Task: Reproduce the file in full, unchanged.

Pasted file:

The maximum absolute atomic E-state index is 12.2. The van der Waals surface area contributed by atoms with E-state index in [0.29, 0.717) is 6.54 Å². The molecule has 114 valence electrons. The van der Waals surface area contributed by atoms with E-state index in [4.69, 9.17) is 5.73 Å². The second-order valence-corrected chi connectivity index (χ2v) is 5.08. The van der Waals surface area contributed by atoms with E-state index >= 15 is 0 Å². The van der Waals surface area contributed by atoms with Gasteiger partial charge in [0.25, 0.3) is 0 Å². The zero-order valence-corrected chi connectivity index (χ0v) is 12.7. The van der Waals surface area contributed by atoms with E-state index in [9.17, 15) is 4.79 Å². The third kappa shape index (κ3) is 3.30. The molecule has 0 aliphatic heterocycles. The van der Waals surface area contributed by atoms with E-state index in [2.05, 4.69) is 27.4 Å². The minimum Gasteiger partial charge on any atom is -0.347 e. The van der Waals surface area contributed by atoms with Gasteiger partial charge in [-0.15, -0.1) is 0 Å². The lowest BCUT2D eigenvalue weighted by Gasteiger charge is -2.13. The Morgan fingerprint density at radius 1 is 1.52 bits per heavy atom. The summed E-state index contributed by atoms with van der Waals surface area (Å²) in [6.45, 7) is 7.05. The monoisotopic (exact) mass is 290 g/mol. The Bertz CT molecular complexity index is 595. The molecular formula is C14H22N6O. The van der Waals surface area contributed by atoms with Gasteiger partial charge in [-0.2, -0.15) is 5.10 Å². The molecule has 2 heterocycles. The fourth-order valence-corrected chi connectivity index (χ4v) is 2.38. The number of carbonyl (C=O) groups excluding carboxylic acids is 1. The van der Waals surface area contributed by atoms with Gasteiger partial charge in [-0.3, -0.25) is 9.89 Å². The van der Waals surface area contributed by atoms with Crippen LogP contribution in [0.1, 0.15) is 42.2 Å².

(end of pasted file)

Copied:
The maximum absolute atomic E-state index is 12.2. The van der Waals surface area contributed by atoms with E-state index in [0.29, 0.717) is 6.54 Å². The molecule has 114 valence electrons. The van der Waals surface area contributed by atoms with E-state index in [4.69, 9.17) is 5.73 Å². The second-order valence-corrected chi connectivity index (χ2v) is 5.08. The van der Waals surface area contributed by atoms with E-state index >= 15 is 0 Å². The van der Waals surface area contributed by atoms with Gasteiger partial charge in [0.25, 0.3) is 0 Å². The zero-order valence-corrected chi connectivity index (χ0v) is 12.7. The van der Waals surface area contributed by atoms with E-state index in [9.17, 15) is 4.79 Å². The third kappa shape index (κ3) is 3.30. The molecule has 0 aliphatic heterocycles. The van der Waals surface area contributed by atoms with E-state index in [2.05, 4.69) is 27.4 Å². The minimum Gasteiger partial charge on any atom is -0.347 e. The van der Waals surface area contributed by atoms with Gasteiger partial charge in [-0.15, -0.1) is 0 Å². The lowest BCUT2D eigenvalue weighted by Gasteiger charge is -2.13. The Morgan fingerprint density at radius 1 is 1.52 bits per heavy atom. The summed E-state index contributed by atoms with van der Waals surface area (Å²) in [6.45, 7) is 7.05. The monoisotopic (exact) mass is 290 g/mol. The Bertz CT molecular complexity index is 595. The molecular formula is C14H22N6O. The van der Waals surface area contributed by atoms with Gasteiger partial charge in [-0.2, -0.15) is 5.10 Å². The molecule has 2 heterocycles. The fourth-order valence-corrected chi connectivity index (χ4v) is 2.38. The number of carbonyl (C=O) groups excluding carboxylic acids is 1. The van der Waals surface area contributed by atoms with Gasteiger partial charge in [-0.3, -0.25) is 9.89 Å². The van der Waals surface area contributed by atoms with Crippen LogP contribution in [0.1, 0.15) is 42.2 Å².